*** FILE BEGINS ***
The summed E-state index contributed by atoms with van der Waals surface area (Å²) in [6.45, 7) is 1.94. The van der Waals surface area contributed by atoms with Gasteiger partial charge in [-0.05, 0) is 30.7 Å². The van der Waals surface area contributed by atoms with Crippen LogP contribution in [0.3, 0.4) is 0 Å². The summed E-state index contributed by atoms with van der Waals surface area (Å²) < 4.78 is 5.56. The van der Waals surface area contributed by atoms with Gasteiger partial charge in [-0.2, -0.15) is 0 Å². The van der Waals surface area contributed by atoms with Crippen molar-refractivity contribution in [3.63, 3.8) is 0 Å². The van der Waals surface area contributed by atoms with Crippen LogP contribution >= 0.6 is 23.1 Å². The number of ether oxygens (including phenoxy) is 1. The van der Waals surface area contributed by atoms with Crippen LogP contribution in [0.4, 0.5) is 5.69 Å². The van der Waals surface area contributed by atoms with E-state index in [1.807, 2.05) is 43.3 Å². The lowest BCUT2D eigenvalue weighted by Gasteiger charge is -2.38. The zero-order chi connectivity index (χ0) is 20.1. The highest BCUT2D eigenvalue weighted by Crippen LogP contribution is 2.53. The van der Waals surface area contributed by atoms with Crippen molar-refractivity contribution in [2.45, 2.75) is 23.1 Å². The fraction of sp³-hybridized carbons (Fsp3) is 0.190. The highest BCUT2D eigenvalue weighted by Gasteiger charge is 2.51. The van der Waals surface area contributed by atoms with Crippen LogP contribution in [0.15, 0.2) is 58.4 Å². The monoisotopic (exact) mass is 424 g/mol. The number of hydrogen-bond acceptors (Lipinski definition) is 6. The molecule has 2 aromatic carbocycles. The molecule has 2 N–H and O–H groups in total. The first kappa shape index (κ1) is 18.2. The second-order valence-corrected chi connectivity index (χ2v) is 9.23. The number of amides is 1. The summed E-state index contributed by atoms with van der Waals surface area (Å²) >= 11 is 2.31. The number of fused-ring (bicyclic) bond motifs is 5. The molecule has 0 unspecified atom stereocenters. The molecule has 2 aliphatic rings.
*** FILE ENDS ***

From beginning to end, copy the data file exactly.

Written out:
The summed E-state index contributed by atoms with van der Waals surface area (Å²) in [6.45, 7) is 1.94. The van der Waals surface area contributed by atoms with Gasteiger partial charge in [-0.05, 0) is 30.7 Å². The van der Waals surface area contributed by atoms with Crippen LogP contribution in [0.3, 0.4) is 0 Å². The summed E-state index contributed by atoms with van der Waals surface area (Å²) < 4.78 is 5.56. The van der Waals surface area contributed by atoms with Gasteiger partial charge in [-0.2, -0.15) is 0 Å². The van der Waals surface area contributed by atoms with Crippen molar-refractivity contribution in [3.63, 3.8) is 0 Å². The van der Waals surface area contributed by atoms with Crippen LogP contribution >= 0.6 is 23.1 Å². The number of ether oxygens (including phenoxy) is 1. The van der Waals surface area contributed by atoms with Crippen LogP contribution in [0.4, 0.5) is 5.69 Å². The van der Waals surface area contributed by atoms with E-state index in [1.807, 2.05) is 43.3 Å². The lowest BCUT2D eigenvalue weighted by Gasteiger charge is -2.38. The zero-order chi connectivity index (χ0) is 20.1. The highest BCUT2D eigenvalue weighted by Crippen LogP contribution is 2.53. The van der Waals surface area contributed by atoms with Crippen molar-refractivity contribution in [2.45, 2.75) is 23.1 Å². The fraction of sp³-hybridized carbons (Fsp3) is 0.190. The highest BCUT2D eigenvalue weighted by Gasteiger charge is 2.51. The van der Waals surface area contributed by atoms with Crippen LogP contribution in [0.15, 0.2) is 58.4 Å². The monoisotopic (exact) mass is 424 g/mol. The number of hydrogen-bond acceptors (Lipinski definition) is 6. The molecule has 2 aromatic carbocycles. The molecule has 2 N–H and O–H groups in total. The first kappa shape index (κ1) is 18.2. The second-order valence-corrected chi connectivity index (χ2v) is 9.23. The number of amides is 1. The summed E-state index contributed by atoms with van der Waals surface area (Å²) >= 11 is 2.31. The number of fused-ring (bicyclic) bond motifs is 5. The molecule has 0 unspecified atom stereocenters. The molecule has 2 aliphatic rings.